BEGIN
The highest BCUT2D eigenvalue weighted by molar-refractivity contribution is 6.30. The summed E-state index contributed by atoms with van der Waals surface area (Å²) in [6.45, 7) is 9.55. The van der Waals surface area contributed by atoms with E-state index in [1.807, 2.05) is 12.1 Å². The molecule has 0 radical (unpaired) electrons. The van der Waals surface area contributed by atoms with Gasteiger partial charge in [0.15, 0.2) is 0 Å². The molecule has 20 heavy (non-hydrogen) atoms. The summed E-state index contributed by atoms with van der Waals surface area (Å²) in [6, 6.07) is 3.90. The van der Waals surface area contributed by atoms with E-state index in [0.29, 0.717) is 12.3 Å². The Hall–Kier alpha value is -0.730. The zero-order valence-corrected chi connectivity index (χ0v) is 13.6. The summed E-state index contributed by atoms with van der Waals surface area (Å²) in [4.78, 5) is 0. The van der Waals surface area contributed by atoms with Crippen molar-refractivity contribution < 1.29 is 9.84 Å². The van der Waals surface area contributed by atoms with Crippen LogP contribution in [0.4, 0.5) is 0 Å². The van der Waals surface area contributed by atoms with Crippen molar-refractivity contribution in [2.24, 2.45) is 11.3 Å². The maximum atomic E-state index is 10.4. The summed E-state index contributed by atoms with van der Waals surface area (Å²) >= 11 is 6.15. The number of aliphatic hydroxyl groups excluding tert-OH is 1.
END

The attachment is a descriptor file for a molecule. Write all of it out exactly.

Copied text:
The highest BCUT2D eigenvalue weighted by molar-refractivity contribution is 6.30. The summed E-state index contributed by atoms with van der Waals surface area (Å²) in [6.45, 7) is 9.55. The van der Waals surface area contributed by atoms with E-state index in [1.807, 2.05) is 12.1 Å². The molecule has 0 radical (unpaired) electrons. The van der Waals surface area contributed by atoms with Gasteiger partial charge in [0.15, 0.2) is 0 Å². The molecule has 20 heavy (non-hydrogen) atoms. The summed E-state index contributed by atoms with van der Waals surface area (Å²) in [6, 6.07) is 3.90. The van der Waals surface area contributed by atoms with E-state index in [0.29, 0.717) is 12.3 Å². The Hall–Kier alpha value is -0.730. The zero-order valence-corrected chi connectivity index (χ0v) is 13.6. The summed E-state index contributed by atoms with van der Waals surface area (Å²) in [4.78, 5) is 0. The van der Waals surface area contributed by atoms with Crippen molar-refractivity contribution < 1.29 is 9.84 Å². The van der Waals surface area contributed by atoms with Crippen LogP contribution in [0.4, 0.5) is 0 Å². The van der Waals surface area contributed by atoms with Crippen molar-refractivity contribution in [2.24, 2.45) is 11.3 Å². The maximum atomic E-state index is 10.4. The summed E-state index contributed by atoms with van der Waals surface area (Å²) >= 11 is 6.15. The number of aliphatic hydroxyl groups excluding tert-OH is 1.